Cameron Highlands - a Malaysian Hill Resort
After living in the busy city of Kuala Lumpur with its noise and bustling traffic, it is a pleasure to go up to Cameron Highlands, a cool mountain resort, for relaxation. Enroute you will enjoy the scenic countryside as you drive up hilly roads amidst jungle trees, waterfalls and small villages. Then, you feast your eyes each time you pass a flower nursery or a vegetable farm. The cool, crisp air at Tanah Rata makes you feel invigorated. At the same time, you are able to admire the quaint-looking English-style cottages along the way. Roses creeping up and clinging to the walls of the cottages remind you of England and the scenery is enchanting if you happen to be a nature-lover. Usually, a visitor gets quite hungry as he goes up the highlands and he is able to enjoy the piping hot meals served in the restaurants. As the sun goes down, temperature drops and it becomes quite chilly. You can then sit by the fireside with your favourite story book and laze around in a sweater or a jacket as it is quite a contrast to the warm and sunny weather on the plains in your hometown. A visit to the famous Boh Tea plantation is interesting and worthwhile for have you ever wondered how you get you cup of tea? It comes mainly from the tea plantations on Cameron Highlands. Jungle walks are also a good way of spending your time while you are there. Cameron is indeed an ideal holiday resort.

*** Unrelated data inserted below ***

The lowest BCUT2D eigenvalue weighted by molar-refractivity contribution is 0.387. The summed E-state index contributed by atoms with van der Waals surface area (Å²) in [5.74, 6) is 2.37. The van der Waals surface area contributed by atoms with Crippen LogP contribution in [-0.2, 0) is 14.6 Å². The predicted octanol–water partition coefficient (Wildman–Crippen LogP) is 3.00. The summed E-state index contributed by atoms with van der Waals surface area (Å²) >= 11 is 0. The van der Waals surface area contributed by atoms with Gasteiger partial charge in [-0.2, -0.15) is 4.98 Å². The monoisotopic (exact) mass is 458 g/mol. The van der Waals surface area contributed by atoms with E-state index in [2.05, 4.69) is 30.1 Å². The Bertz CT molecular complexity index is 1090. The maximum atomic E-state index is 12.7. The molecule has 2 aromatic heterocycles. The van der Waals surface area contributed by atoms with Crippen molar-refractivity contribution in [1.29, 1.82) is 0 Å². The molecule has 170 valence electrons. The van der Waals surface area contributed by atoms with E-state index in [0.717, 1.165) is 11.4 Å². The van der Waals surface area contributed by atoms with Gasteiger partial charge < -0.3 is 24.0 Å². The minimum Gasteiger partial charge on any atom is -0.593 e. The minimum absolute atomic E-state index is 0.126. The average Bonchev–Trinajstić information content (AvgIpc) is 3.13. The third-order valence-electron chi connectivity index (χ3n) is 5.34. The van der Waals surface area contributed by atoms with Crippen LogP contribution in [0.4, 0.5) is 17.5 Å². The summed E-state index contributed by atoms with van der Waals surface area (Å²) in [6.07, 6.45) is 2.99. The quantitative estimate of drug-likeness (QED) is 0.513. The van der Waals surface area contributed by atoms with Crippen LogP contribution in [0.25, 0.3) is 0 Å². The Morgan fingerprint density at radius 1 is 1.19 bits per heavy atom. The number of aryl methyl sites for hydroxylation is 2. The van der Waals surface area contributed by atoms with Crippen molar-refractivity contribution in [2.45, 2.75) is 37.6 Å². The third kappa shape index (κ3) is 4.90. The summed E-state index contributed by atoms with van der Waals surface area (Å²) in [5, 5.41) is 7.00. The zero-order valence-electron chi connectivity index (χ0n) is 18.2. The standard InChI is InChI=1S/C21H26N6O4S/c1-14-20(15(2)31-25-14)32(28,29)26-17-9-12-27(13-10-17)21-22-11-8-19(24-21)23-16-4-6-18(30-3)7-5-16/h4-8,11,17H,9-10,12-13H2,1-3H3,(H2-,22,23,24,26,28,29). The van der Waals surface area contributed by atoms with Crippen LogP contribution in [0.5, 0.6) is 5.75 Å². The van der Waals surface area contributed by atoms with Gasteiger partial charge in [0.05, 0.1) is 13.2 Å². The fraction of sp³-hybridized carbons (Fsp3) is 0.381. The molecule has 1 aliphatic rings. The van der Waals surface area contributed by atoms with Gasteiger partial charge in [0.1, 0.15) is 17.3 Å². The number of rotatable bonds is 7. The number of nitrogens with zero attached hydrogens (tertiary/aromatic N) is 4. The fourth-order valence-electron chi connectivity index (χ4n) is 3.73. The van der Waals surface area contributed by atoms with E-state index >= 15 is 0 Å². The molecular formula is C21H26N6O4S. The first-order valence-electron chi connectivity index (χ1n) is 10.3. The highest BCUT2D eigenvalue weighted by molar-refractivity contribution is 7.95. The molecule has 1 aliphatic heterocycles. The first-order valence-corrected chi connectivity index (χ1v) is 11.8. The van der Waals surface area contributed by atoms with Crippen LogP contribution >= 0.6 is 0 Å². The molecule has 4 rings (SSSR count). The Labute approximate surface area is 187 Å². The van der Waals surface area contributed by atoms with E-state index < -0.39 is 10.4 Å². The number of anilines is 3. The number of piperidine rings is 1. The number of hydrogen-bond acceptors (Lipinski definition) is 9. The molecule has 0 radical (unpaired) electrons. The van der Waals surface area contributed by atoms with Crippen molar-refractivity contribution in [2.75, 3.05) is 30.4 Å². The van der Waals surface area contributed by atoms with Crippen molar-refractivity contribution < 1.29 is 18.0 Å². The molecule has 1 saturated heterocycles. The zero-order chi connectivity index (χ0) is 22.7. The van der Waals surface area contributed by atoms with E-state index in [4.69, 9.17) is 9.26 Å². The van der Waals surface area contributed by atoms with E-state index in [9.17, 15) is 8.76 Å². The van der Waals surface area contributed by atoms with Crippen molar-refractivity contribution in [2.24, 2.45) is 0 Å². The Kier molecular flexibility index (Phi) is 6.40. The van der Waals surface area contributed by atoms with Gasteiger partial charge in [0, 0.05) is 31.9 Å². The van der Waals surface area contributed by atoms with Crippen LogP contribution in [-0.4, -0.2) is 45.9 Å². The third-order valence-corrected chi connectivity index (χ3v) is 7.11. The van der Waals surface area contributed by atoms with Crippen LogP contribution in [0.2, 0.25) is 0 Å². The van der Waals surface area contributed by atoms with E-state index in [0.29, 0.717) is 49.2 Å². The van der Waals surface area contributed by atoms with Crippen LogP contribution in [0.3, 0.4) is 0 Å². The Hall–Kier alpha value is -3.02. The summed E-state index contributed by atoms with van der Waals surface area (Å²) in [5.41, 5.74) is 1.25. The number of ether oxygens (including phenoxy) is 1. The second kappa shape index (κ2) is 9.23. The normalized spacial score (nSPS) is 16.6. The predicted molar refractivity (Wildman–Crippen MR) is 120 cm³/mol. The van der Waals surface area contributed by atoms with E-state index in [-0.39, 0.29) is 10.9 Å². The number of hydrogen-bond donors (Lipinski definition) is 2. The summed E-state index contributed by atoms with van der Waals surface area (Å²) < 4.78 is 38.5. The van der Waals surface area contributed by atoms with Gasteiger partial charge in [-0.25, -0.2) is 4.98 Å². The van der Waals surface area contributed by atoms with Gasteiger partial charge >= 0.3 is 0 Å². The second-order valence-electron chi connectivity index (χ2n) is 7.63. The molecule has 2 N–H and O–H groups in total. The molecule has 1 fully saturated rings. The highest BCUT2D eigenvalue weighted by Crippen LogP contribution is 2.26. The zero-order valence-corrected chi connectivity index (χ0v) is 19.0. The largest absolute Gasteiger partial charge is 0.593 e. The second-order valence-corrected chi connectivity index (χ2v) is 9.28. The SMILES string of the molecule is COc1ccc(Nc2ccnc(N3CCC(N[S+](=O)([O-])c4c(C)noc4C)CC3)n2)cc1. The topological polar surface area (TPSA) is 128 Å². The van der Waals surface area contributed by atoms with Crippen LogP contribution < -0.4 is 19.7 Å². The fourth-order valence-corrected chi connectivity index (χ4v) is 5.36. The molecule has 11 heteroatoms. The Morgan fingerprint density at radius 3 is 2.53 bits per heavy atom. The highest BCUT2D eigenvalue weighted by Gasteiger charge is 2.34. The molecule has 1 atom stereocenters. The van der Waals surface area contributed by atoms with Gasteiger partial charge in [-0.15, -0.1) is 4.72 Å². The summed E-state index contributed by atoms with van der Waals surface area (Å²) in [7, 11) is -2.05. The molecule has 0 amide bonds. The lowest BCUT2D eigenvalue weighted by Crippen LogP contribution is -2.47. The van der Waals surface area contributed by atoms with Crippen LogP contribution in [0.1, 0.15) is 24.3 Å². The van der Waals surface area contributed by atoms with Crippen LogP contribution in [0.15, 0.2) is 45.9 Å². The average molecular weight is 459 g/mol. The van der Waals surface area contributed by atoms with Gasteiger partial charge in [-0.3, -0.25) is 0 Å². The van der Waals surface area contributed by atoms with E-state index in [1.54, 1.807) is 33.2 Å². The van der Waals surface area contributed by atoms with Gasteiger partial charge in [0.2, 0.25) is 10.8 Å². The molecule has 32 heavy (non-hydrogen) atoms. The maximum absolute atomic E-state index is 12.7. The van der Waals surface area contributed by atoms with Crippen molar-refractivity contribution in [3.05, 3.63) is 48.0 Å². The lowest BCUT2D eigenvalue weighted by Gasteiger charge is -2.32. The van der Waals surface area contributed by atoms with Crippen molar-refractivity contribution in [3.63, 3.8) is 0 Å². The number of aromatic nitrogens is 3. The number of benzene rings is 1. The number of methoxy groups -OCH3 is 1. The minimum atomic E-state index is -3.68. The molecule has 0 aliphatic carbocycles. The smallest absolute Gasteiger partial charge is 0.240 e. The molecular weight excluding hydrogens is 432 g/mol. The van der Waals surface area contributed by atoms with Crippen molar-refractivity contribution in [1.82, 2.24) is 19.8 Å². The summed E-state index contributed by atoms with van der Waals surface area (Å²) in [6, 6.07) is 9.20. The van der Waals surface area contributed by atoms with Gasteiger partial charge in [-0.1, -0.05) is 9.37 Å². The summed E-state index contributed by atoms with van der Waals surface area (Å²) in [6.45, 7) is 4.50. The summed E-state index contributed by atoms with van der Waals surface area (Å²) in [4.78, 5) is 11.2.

A Busy Street Scene